courteously entreated Paul] “To entreat” is in modern English only used as “to beseech” “to supplicate.” In the older language it had the same sense as “to treat,” “use” has now. Cp. Shaks. Hen. VI. (pt. 2) ii. 4. 81 “Entreat her not the worse, in that I pray you use her well.” The R. V. has “treated Paul kindly.”

to refresh himself] The Greek is literally “to receive attention.” The Apostle no doubt knew some of the residents in Sidon, and at his request the centurion allowed him, while the vessel stayed there, to enjoy their company and kind offices.Acts 27:3. Φιλανθρώπως, courteously) A suitable word, applied to offices of kindness on the part of comparative strangers, ch. Acts 28:2; Titus 3:4, ἡ φιλανθρωπία.—Ἰούλιος, Julius) He seems to have heard Paul (when speaking before Agrippa, who is said to have been accompanied by the chief captains and principal men of the city), ch. Acts 25:23.—φίλους, friends) who were at Sidon, [equally as (as also) at Tyre.—V. g.]Verse 3. - Treated Paul kindly for courteously entreated Paul, A.V.; leave for liberty, A.V.; and refresh for to refresh, A.V. We touched; κατήχθημεν (as Luke 5:11; Acts 21:3; Acts 28:12) of coming from the sea to land, contrasted with ἀνήχθημεν in vers. 2 and 4 (ἀναχθέντες) of going out to sea (as Luke 8:22; Acts 13:13; Acts 16:11; Acts 18:21; Acts 21:1, 2; and frequently in this chapter). At Sidon; where doubtless there were disciples, as well as at Tyre (Acts 21:4), though there is no special mention of such. Paul was glad to have an opportunity of visiting them while the ship was stopping there to unload, and set down and take up passengers; and Julius, perhaps by the orders of Festus and Agrippa, and also from the influence Paul's character and conduct had on him (comp. Daniel 1:9), courteously gave him leave to land, probably accompanied by a soldier. And refresh himself; literally, to meet with care. Ἐπιμελεία occurs only here in the New Testament, but is found in 1 Macc. 16:14 2Macc. 11:23, and is frequent in Xenophon and other classical writers, by whom it is used with τυχεῖν, as here. Luke also uses the verb ἐπιμελέομαι (Luke 10:34, 35); and ἐπιμελῶς (Luke 15:8). It is in very common use among medical writers for the care and attention required by the sick. It is very probable that St. Paul was suffering from his long confinement at Caesarea, and that the ἐπιμελία here mentioned has reference to his invalid state. Touched (κατήχθημεν)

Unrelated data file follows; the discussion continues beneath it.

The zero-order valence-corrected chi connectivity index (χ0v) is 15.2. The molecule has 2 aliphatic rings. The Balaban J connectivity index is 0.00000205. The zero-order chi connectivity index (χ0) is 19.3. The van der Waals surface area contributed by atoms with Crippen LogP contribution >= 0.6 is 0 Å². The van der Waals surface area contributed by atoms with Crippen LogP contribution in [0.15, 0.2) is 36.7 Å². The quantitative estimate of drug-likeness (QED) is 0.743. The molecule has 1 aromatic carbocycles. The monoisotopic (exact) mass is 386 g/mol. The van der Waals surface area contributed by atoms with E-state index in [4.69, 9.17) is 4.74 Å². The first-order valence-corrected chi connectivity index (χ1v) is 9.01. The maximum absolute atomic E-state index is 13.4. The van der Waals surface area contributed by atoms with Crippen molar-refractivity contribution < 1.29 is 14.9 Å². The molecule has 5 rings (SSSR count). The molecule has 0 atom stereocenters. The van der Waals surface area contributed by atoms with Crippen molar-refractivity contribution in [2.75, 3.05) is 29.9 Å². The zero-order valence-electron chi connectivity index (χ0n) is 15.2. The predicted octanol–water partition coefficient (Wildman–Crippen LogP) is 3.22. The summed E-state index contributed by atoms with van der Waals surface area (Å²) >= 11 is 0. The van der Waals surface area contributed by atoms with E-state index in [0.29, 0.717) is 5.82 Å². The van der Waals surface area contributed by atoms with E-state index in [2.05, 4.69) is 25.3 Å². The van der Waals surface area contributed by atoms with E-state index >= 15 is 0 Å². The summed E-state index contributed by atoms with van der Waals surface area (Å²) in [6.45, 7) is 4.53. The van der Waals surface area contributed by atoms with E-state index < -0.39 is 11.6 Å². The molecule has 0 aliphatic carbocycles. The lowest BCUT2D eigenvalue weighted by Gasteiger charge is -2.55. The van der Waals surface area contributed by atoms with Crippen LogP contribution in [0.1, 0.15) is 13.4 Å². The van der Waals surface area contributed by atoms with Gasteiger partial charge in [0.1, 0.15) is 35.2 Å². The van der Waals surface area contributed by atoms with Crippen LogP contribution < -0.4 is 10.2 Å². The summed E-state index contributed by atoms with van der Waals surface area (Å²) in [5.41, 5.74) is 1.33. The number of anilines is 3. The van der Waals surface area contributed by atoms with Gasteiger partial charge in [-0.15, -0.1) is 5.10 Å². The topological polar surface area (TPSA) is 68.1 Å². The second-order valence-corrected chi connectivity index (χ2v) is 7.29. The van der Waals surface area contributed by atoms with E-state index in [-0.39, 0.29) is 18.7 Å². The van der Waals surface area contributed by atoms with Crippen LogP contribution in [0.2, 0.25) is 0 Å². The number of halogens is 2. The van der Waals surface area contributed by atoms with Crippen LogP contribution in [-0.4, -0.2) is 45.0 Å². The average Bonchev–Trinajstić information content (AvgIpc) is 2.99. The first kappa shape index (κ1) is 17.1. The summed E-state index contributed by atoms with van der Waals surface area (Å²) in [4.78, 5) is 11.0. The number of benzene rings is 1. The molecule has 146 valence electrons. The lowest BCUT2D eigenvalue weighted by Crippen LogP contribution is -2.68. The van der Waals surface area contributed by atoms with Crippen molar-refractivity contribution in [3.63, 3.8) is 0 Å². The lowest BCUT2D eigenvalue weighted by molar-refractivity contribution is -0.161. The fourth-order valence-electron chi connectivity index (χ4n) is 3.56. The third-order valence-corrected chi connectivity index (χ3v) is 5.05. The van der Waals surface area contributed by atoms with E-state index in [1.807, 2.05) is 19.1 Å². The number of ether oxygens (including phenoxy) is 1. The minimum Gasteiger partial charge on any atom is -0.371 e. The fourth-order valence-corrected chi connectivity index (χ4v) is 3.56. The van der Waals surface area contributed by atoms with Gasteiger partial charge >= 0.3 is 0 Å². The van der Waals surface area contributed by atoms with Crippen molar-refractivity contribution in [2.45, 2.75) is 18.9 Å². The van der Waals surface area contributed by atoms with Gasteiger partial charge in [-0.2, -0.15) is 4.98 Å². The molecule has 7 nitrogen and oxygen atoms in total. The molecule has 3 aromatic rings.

From κατά, down, and ἄγω, to lead or bring. To bring the ship down from deep water to the land. Opposed to ἀνήχθημεν, put to sea (Acts 27:2); which is to bring the vessel up (ἀνά) from the land to deep water. See on Luke 8:22. Touched is an inferential rendering. Landed would be quite as good. From Caesarea to Sidon, the distance was about seventy miles.

Courteously (φιλανθρώπως)

Only here in New Testament. Lit., in a man-loving way; humanely; kindly. Rev., kindly, better than courteously. Courteous, from court, expresses rather polish of manners than real kindness.

To refresh himself (ἐπιμελείας τυχεῖν)

Lit., to receive care or attention.